Blackguards are also clever enough to flee and call for help, but stubborn enough that they won’t do so unless severely wounded. This adds a very entertaining tactical element where you’ll be spotted by Blackguards A, B, and C, and if you’ve wounded A badly enough and he’s crawling off to warn D, E, and F, it becomes very important to finish A off even if B and C are right in your face.

  19. MadTinkerer says:

    Gah, noticed a copy/paste error in the third paragraph. 15 minutes to edit is too short!

  20. MintSkittle says:

    I actually ran into a rare opposite in FO3:Operation Anchorage. In certain areas are stealth-suit commandos hiding in corners, but are instantly identified by the VATS system. Even though VATS gives 0% chance to hit, exiting VATS leaves you pointing directly at them, so you could just chuck a grenade at them while they just sat there.

  21. B.J. says:

    I still remember the worst AI detection system in a game ever: Hitman 2. It’s particularly egregious because it’s supposed to be a stealth/disguise game.

    The idea was even if you were wearing a disguise you still needed to act like your disguise. Reasonable enough, but the implemenation was way off. Apparently all soldiers were supposed to walk slowly, if you ran that gave away your disguise. It didn’t just make guards suspicious, it caused them to OPEN FIRE.

    Guard 1: “Hey is that Bob over there? I wonder why he’s jogging like that?”
    Guard 2: “INTRUDER! KILL HIM!”
    Guard 1: “…or maybe he needs to take a leak?”

    The worst was the Japanese level. You could disguise yourself as an enemy ninja (which included a full face mask) but the enemies would still spot you and shoot. From a mile away. Outside. At night. In a blizzard.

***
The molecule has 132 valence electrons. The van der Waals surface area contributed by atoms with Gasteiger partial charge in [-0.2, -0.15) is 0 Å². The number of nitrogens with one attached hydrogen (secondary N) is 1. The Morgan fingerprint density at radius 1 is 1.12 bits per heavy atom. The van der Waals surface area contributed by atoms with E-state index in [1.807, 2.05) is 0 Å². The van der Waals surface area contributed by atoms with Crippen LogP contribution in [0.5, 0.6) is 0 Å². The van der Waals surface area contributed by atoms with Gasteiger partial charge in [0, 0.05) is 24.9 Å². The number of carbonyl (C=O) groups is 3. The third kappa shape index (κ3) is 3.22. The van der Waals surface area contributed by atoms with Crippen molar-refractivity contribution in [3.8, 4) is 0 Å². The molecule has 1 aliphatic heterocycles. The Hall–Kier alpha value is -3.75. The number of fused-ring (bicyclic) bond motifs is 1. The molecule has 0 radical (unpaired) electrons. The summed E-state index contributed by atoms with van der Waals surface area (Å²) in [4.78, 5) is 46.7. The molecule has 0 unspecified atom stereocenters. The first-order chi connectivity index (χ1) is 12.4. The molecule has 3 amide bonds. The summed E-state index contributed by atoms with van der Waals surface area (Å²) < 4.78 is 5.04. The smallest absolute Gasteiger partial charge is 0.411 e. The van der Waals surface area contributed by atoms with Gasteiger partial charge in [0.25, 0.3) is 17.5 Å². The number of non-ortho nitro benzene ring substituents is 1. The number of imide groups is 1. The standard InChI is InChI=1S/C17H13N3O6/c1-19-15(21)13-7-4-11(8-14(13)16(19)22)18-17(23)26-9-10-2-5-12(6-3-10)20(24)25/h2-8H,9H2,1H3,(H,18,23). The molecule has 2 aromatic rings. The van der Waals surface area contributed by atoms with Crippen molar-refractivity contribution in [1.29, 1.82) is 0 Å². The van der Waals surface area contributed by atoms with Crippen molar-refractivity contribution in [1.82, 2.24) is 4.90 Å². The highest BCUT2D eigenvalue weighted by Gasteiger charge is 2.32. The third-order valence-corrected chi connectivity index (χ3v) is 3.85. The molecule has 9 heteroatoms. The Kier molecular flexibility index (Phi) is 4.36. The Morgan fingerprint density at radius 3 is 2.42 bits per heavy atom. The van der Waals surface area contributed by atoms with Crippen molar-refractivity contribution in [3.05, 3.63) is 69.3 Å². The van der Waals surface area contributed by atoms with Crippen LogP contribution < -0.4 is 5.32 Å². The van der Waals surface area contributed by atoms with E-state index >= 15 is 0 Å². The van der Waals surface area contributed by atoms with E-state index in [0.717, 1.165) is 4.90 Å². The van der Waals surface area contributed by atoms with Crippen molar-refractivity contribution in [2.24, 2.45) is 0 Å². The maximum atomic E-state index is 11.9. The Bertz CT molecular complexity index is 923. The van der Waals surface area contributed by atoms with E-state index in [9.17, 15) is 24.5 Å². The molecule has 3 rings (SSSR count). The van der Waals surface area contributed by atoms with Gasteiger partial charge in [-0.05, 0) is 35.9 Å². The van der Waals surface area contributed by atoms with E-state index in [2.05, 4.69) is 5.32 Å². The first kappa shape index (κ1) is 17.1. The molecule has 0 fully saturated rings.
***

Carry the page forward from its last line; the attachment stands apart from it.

I’m still not sure exactly how I finished that game.

  22. Zukhramm says:

    Let me complain about how the player detection in MMOs disturb me. Why are they not attacking me, when I’m slughtering their allies right in front of them? I’m out of their aggro range, wow, that makes sense…

  23. Aergoth says:

    I’ve always thought the bad guys in Nightfire (various assorted Bondmooks) did this rather well. You could sneak up underneath the window and they wouldn’t see you, but if you shot the guy in front of the frozen pond and he fell backwards, it would set the guys behind the window off and you’d get shot.

    Factoid’s example works pretty well there. They’ve got four/five states that I could determine:

    Attack (Bond is right there, I can see him) Response: Shoot at him.

    Alert (Bond is around somewhere. I saw him, but he moved to somewhere I can’t see him.) Responses: Look very carefully at the area I last saw him in.

    Warning (The guy standing next to me was just shot. I can’t/didn’t see where it came from) Response: Look around very carefully.

    Caution (That was a noise wasn’t it?) Response: Go investigate

    At Ease (nothing going on, sitting here chatting with my buddy, waiting to get shot.)

    They’ll move from At Ease to any other state easily. They will go from Caution to At Ease and Caution to Warning, but not from Alert downwards, and they’ll only move from Warning to At Ease given a good long time to feel safe.

  24. drew says:

    @Zukhramm: I both agree and disagree. Yes, on one level it is absurd that I can make eye contact with three other (human!) solders while killing the fourth without them doing anything to help their ally.